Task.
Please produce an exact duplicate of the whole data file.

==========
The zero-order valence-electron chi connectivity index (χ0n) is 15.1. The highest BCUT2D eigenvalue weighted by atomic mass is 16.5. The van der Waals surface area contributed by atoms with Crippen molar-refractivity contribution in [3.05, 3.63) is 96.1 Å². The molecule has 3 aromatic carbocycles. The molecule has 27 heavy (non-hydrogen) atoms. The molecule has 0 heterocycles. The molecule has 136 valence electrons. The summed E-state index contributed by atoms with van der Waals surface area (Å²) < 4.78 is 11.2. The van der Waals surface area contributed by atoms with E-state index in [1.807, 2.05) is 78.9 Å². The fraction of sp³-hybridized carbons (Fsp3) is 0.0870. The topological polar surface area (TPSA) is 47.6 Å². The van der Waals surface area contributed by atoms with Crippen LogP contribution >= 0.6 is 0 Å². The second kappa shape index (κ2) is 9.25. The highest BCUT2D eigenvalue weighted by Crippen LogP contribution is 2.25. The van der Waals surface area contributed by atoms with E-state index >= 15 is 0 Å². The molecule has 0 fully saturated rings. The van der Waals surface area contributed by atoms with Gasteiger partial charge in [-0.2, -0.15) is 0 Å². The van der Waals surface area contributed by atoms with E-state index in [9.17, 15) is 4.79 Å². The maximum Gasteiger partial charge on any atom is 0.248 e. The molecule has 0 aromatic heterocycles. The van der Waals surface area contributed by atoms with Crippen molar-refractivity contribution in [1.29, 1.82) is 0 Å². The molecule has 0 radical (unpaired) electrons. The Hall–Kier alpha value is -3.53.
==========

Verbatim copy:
The zero-order valence-electron chi connectivity index (χ0n) is 15.1. The highest BCUT2D eigenvalue weighted by atomic mass is 16.5. The van der Waals surface area contributed by atoms with Crippen molar-refractivity contribution in [3.05, 3.63) is 96.1 Å². The molecule has 3 aromatic carbocycles. The molecule has 27 heavy (non-hydrogen) atoms. The molecule has 0 heterocycles. The molecule has 136 valence electrons. The summed E-state index contributed by atoms with van der Waals surface area (Å²) < 4.78 is 11.2. The van der Waals surface area contributed by atoms with E-state index in [1.807, 2.05) is 78.9 Å². The fraction of sp³-hybridized carbons (Fsp3) is 0.0870. The topological polar surface area (TPSA) is 47.6 Å². The van der Waals surface area contributed by atoms with Crippen LogP contribution >= 0.6 is 0 Å². The second kappa shape index (κ2) is 9.25. The highest BCUT2D eigenvalue weighted by Crippen LogP contribution is 2.25. The van der Waals surface area contributed by atoms with E-state index >= 15 is 0 Å². The molecule has 0 fully saturated rings. The van der Waals surface area contributed by atoms with Gasteiger partial charge in [-0.2, -0.15) is 0 Å². The van der Waals surface area contributed by atoms with E-state index in [9.17, 15) is 4.79 Å². The maximum Gasteiger partial charge on any atom is 0.248 e. The molecule has 0 aromatic heterocycles. The van der Waals surface area contributed by atoms with Crippen molar-refractivity contribution in [1.29, 1.82) is 0 Å². The molecule has 0 radical (unpaired) electrons. The Hall–Kier alpha value is -3.53.